Several U.S. cities, where home prices massively increased due to an influx of new residents during the pandemic, are now seeing prices decreasing on previously high-value real estate.

Real estate firm Redfin recently released a report about year-over-year data in February, and then again in October, to find where the price per square foot dropped the most.

Cities such as Austin, which saw a sudden increase in growth, are one of the main cities seeing lowered or stagnating home prices. "Inventory was about 1,500 [homes] at the beginning of the year," Lisa Muñoz, a realtor with The Muñoz Group at Realty Austin, told KXAN News. "We have almost 10,000 houses on the market now, so more inventory means a big softening in prices."

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Austin Redfin agent Maggie Ruiz said the pandemic home buying boom drove home prices up so much that her area has become unaffordable for many locals, and she's noticed migration into the city, and investment purchases have significantly declined.

"Even though affordability is a concern, in many ways, we are in a buyer's market," Ruiz said. "Some first-time buyers finally have an opportunity to purchase a home without competing with out-of-towners and investors. Because prices and rates are high, a lot of buyers are offering below asking price, negotiating with sellers on a rate buydown, or considering new construction because many builders are offering significant incentives, including rate buydowns, to offload their inventory."

Phoenix, Arizona, is another city that saw tremendous pandemic growth but has since seen a substantial drop in home prices. As of this week, Zillow reported that the average home value in the Phoenix market is around $451,000, a decrease of about 6% since May but up 61.2% since September 2019.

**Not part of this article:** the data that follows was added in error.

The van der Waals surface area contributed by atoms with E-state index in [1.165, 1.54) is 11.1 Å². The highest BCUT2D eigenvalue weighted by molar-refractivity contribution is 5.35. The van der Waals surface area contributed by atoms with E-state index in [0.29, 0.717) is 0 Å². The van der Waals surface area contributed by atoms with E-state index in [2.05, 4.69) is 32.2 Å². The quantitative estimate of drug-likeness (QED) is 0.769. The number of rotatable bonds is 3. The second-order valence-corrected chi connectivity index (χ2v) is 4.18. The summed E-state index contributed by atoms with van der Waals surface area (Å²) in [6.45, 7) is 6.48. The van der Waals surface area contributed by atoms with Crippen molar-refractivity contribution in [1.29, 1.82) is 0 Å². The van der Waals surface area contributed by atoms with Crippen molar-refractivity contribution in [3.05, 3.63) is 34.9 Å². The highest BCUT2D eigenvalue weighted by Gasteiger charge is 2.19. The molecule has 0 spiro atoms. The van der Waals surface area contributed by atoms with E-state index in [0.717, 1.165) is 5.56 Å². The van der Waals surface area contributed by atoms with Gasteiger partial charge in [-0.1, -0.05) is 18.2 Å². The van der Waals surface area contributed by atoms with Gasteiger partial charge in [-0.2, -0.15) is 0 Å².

As Redfin explains, these U.S. metros saw colossal population growth as remote work became more common due to the pandemic. This gave American workers the option to move and then work virtually from less expensive cities than where their employers were located.

Home-price growth is also decreasing or stagnating remarkably in tech hubs, such as San Jose, Oakland, and Seattle. San Jose, where the median price per square foot fell about 2% in October, down from 20% growth in February.

According to the research, various reasons besides coming out of a pandemic are to blame for the lower prices. Pew Research data from February showed that about six in 10 U.S. workers who could work remotely were, at least most of the time.

"The forces slowing the housing market, such as high mortgage rates, are having an outsized impact on places like Austin and Boise that saw home prices skyrocket over the last few years," said Redfin Senior Economist Sheharyar Bokhari. "Home prices can only rise by double digits for so long before the growth becomes unsustainable. High rates and stumbling tech stocks are making it unsustainable quite quickly, especially in destinations popular with tech workers. Plus, many of the out-of-towners with big budgets who wanted to move into those places already have."